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Grabbing a cup of coffee on my way to work is part of my daily commute. Thirty minutes on the train, another 15 to walk to the office, and another 10-20 for coffee. Yes, it’s that important. And I’m not alone. Every morning throngs of other caffeine-deprived commuters and workers join me as we politely try to vie for position in line to get our fix.
To the casual observer, this probably looks like a mob of loyal, caffeine-addicted patrons, ready and willing to part with their money every day. But reality has one major difference: those customers aren’t as loyal as you might think. Customer switching is on the rise, and the customer experience is at the heart of this behavior. In 2014, 53% of consumers took their business elsewhere due to poor service. Ouch.
Those fancy, organic, free-trade coffee beans are great, but that alone won’t keep coffee drinkers coming back. So what will?
Every interaction we have with a company impacts our impressions of that brand. And we’re not shy about sharing our feelings, either. When we love ‘em or hate ‘em, companies will hear about it—and so will everyone else. From the first swipe on an app, to visiting a homepage or walking into a brick-and-mortar store, we’re forming an opinion based on each and every moment that will determine if we’ll ever come back.
Customer loyalty doesn’t come from a great product; it comes from a great product paired with a fantastic customer experience.
The coffee shop is a great example of how this can go wrong, and what you can do to avoid making the same mistakes.
Our parents taught us not to judge a book by its cover. Now imagine a coffee shop that has an entrance covered in litter and urban gunk. If you’re anything like me, it’d be pretty hard not to start wondering if the place was worth going inside.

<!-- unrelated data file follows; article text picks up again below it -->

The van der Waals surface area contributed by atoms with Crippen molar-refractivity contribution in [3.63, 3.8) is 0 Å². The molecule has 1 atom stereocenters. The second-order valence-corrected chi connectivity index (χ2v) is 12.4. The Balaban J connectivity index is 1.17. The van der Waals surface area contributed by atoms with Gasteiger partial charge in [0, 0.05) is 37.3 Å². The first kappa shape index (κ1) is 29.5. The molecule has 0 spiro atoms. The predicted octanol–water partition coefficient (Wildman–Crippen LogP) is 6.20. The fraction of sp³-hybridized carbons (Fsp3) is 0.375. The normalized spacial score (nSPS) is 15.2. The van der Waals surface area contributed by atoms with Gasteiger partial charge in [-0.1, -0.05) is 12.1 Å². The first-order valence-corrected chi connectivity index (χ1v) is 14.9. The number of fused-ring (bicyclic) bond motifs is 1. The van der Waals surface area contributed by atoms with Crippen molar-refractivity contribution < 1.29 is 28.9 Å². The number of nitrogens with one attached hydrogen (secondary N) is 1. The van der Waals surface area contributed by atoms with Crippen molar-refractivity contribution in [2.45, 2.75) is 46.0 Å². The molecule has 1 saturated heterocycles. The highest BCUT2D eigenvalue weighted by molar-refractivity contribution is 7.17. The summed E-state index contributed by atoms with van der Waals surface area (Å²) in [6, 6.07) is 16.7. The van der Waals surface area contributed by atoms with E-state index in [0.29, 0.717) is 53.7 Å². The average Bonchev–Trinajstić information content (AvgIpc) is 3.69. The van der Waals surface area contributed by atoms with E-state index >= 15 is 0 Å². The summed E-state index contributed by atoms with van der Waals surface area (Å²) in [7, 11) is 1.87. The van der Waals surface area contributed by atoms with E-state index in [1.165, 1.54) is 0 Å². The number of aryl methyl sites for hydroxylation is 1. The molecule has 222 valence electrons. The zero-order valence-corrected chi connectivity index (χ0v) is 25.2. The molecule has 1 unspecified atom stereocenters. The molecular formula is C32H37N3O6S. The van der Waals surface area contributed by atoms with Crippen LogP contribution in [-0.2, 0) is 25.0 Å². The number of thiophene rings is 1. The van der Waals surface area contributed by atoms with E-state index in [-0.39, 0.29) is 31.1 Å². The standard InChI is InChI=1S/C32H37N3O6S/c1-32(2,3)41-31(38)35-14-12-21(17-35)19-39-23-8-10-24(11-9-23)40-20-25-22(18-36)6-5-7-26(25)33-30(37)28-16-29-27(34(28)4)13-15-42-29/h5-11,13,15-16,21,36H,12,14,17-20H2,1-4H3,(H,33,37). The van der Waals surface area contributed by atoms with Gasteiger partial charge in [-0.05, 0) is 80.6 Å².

And that’s exactly what happens with me. Before even setting foot in the store, I’m already not feeling too excited about the cup of coffee I’m about to buy. And after stepping over some questionable material on the street as I walk through the front door, my appetite has disappeared and now I’m definitely not buying breakfast.
I can’t even smell the coffee brewing and I’m starting to question why I’m here. Things aren’t looking good for my coffee shop.
Companies go to great lengths to design and decorate their spaces to make them appealing. In my coffee shop, it was clear they’d considered this. The soothing color of the walls, the texture of the flooring, and arrangement of seating and tables makes me feel comfortable and at ease—the place looks amazing (at least on the inside).
And then you get in line and all that design work begins to lose its power. It’s crowded, poorly lit, and resembles the queue at the DMV more than an upscale coffeehouse. Yet just beyond the counter I can see the spacious lounge with fluffy chairs, mood lighting, and a happily sipping patron typing away on her laptop. I get the sense I’m being punished for getting my coffee to go.
Why am I getting the feeling the the lounge-drinking coffee patron is more valued than me? My coffee shop did a great job setting up the experience for a fraction of its customers, and completely ignored the needs of the rest. At this point I’ve started to seriously consider sneaking out of line and drinking the office coffee.
When I finally reach the head of the line, my order is taken quickly—and my money even quicker—with barely a thank you, let alone any eye contact. Then I wait in yet another line—more like a mob, really—while my named coffee cup waits in line for the barista’s attention.